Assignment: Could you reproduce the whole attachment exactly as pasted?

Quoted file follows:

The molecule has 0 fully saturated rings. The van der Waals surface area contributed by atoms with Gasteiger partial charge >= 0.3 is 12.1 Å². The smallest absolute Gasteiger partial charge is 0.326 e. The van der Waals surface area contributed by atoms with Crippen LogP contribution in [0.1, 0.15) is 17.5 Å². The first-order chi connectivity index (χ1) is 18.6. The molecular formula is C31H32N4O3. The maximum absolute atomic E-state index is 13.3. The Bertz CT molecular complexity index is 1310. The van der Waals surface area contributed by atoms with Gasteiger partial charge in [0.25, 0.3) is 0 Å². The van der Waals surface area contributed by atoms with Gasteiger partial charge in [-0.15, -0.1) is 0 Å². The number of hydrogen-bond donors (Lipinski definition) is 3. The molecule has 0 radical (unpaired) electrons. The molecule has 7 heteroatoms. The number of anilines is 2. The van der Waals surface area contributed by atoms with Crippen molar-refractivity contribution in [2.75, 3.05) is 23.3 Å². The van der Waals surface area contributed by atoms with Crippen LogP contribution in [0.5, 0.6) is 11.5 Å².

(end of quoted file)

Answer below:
The molecule has 0 fully saturated rings. The van der Waals surface area contributed by atoms with Gasteiger partial charge >= 0.3 is 12.1 Å². The smallest absolute Gasteiger partial charge is 0.326 e. The van der Waals surface area contributed by atoms with Crippen LogP contribution in [0.1, 0.15) is 17.5 Å². The first-order chi connectivity index (χ1) is 18.6. The molecular formula is C31H32N4O3. The maximum absolute atomic E-state index is 13.3. The Bertz CT molecular complexity index is 1310. The van der Waals surface area contributed by atoms with Gasteiger partial charge in [0.25, 0.3) is 0 Å². The van der Waals surface area contributed by atoms with Gasteiger partial charge in [-0.15, -0.1) is 0 Å². The number of hydrogen-bond donors (Lipinski definition) is 3. The molecule has 0 radical (unpaired) electrons. The molecule has 7 heteroatoms. The number of anilines is 2. The van der Waals surface area contributed by atoms with Crippen molar-refractivity contribution in [2.75, 3.05) is 23.3 Å². The van der Waals surface area contributed by atoms with Crippen LogP contribution in [0.5, 0.6) is 11.5 Å².